“He left behind four houses, one in Argungu, one in Sokoto. I learnt that he owned two houses in Kaduna when he lived there and long after sharing the property among his inheritors, some started selling theirs to solve one financial problem or the other, including part of this house that I am living in,” he said
Nobody helps us after Kangiwa’s death – Widow
One of the surviving wives, Hajiya Aisha who is fondly called Aisha Buzuwa reminisced her short stay with her husband.
“He is the type who cares much for his family and always tried to make them happy,” she told 21st CENTURY CHRONICLE.
She corroborated that, they trained their children themselves, including shouldering the marital expenses of their daughters.
She added that, they are still hoping to get his benefits, 40 years after his death.
She appealed to the Sokoto State government to do something about their situation because they are losing some of their members, including her only daughter.
Why Kangiwa was Sokoto’s most popular governor
A retired civil servant in Sokoto State, Abu Shekara, said Kangiwa, popularly refered to as the smiling governor by the press, because of his pleasant countenance was the most loved first citizens in the history of old Sokoto State.
“In 1979, I’d finished teachers college and gotten a job at the Graphic Arts Section of the State Ministry of Information. Elections had just been done and the first civilian Governor of the state, Kangiwa had formed a government under the NPN which he was determined to endear to all citizens irrespective of partisan sympathies,” he said.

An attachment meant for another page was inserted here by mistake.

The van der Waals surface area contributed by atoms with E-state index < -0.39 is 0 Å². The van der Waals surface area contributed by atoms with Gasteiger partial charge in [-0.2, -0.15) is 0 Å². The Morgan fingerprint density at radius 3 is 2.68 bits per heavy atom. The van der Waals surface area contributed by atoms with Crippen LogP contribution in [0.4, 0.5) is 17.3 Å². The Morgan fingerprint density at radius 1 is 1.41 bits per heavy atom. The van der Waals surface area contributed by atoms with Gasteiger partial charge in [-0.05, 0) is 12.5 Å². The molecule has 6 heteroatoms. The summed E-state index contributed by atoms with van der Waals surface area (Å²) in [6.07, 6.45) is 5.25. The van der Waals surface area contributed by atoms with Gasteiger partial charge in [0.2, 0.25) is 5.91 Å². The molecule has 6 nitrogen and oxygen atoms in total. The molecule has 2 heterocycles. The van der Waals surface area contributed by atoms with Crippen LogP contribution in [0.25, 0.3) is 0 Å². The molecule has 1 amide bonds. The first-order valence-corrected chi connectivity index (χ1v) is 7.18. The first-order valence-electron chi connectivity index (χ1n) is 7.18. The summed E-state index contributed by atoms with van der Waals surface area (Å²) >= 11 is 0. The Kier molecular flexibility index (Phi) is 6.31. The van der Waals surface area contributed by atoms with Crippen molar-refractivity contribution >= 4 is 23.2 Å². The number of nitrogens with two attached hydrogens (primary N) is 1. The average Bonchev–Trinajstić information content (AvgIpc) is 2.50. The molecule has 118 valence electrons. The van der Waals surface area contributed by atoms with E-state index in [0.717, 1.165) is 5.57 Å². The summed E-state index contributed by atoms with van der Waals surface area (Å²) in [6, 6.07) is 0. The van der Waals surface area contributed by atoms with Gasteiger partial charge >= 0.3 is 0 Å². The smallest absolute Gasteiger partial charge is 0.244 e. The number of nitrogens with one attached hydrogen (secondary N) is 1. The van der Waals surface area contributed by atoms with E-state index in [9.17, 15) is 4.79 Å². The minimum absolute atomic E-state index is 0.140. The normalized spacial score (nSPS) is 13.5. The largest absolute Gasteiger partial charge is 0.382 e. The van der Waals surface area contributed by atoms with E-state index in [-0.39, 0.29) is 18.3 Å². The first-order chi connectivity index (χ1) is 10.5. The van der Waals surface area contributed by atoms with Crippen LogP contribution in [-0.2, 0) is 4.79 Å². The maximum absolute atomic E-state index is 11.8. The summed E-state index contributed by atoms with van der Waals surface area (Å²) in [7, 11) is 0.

Shekara explained that Kangiwa “didn’t find that task difficult because he had such an agreeable personality that charmed the people. That secured for Kangiwa the massive support of the people for his policies and programs, which he pursued with commitment and passion.
“He constructed many urban and rural roads across the vast state and engaged in the first massive statewide water supply scheme. His healthcare program saw to the erection of several rural health centers.”
He said “I recall that Kangiwa accorded so much priority to information dissemination. There wasn’t a Ministry of Information at the time but a Directorate of Information under the Governor’s Office, headed by a Director, who was also Special Adviser on Information.
“As at 1979, when I joined the directorate was the only Graphics Art Section staff on GL 04 but I got prompt monthly imprests to purchase materials and implements. I never ran out of stock,” Shekara said.
He added that the enlightenment and mobilization drive was such that kept everyone busy, with sensitization on health, education, agriculture and other social issues like productivity, drug abuse and other civic matters.
No response from Sokoto gov’t
However, Alhaji Sani Buni Yabo, the Commissioner for Establishment and Pension of Sokoto state, could not be reached for comment as he was not responding to calls put to his phone.